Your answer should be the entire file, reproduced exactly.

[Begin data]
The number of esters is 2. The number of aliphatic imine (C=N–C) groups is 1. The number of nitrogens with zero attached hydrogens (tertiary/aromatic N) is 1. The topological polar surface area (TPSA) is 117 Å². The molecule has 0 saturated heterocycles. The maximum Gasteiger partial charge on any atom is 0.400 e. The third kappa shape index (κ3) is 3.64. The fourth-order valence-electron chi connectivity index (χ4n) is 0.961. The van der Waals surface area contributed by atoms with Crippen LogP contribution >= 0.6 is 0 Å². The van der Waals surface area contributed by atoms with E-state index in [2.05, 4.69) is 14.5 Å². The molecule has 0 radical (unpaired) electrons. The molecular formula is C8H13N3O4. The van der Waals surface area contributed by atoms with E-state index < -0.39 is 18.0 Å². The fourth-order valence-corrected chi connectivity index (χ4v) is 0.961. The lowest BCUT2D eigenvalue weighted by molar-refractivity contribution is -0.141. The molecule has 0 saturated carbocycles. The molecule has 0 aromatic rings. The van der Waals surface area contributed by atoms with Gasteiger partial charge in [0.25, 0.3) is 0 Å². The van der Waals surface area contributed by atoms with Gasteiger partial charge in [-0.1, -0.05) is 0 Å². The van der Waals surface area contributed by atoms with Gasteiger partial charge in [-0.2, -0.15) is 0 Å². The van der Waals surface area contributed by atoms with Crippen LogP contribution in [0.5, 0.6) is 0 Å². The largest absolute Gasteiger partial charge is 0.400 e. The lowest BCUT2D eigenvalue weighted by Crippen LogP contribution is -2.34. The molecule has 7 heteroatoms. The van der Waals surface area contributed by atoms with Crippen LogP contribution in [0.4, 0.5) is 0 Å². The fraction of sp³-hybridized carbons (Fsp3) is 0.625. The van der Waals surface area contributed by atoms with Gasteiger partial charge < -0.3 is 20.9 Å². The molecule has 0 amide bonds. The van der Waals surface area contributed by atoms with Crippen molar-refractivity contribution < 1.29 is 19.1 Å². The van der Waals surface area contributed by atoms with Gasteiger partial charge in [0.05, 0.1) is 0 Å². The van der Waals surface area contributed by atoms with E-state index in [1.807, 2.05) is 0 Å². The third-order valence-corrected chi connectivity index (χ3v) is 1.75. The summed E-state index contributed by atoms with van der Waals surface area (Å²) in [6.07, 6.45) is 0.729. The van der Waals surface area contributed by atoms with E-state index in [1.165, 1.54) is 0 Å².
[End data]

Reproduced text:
The number of esters is 2. The number of aliphatic imine (C=N–C) groups is 1. The number of nitrogens with zero attached hydrogens (tertiary/aromatic N) is 1. The topological polar surface area (TPSA) is 117 Å². The molecule has 0 saturated heterocycles. The maximum Gasteiger partial charge on any atom is 0.400 e. The third kappa shape index (κ3) is 3.64. The fourth-order valence-electron chi connectivity index (χ4n) is 0.961. The van der Waals surface area contributed by atoms with Crippen LogP contribution >= 0.6 is 0 Å². The van der Waals surface area contributed by atoms with E-state index in [2.05, 4.69) is 14.5 Å². The molecule has 0 radical (unpaired) electrons. The molecular formula is C8H13N3O4. The van der Waals surface area contributed by atoms with E-state index < -0.39 is 18.0 Å². The fourth-order valence-corrected chi connectivity index (χ4v) is 0.961. The lowest BCUT2D eigenvalue weighted by molar-refractivity contribution is -0.141. The molecule has 0 saturated carbocycles. The molecule has 0 aromatic rings. The van der Waals surface area contributed by atoms with Gasteiger partial charge in [0.25, 0.3) is 0 Å². The van der Waals surface area contributed by atoms with Gasteiger partial charge in [-0.1, -0.05) is 0 Å². The van der Waals surface area contributed by atoms with Gasteiger partial charge in [-0.2, -0.15) is 0 Å². The van der Waals surface area contributed by atoms with Crippen LogP contribution in [0.5, 0.6) is 0 Å². The largest absolute Gasteiger partial charge is 0.400 e. The lowest BCUT2D eigenvalue weighted by Crippen LogP contribution is -2.34. The molecule has 7 heteroatoms. The van der Waals surface area contributed by atoms with Crippen LogP contribution in [0.4, 0.5) is 0 Å². The fraction of sp³-hybridized carbons (Fsp3) is 0.625. The van der Waals surface area contributed by atoms with Gasteiger partial charge < -0.3 is 20.9 Å². The molecule has 0 amide bonds. The van der Waals surface area contributed by atoms with Crippen molar-refractivity contribution < 1.29 is 19.1 Å². The van der Waals surface area contributed by atoms with Gasteiger partial charge in [0.05, 0.1) is 0 Å². The van der Waals surface area contributed by atoms with E-state index in [1.807, 2.05) is 0 Å². The third-order valence-corrected chi connectivity index (χ3v) is 1.75. The summed E-state index contributed by atoms with van der Waals surface area (Å²) in [6.07, 6.45) is 0.729. The van der Waals surface area contributed by atoms with E-state index in [1.165, 1.54) is 0 Å².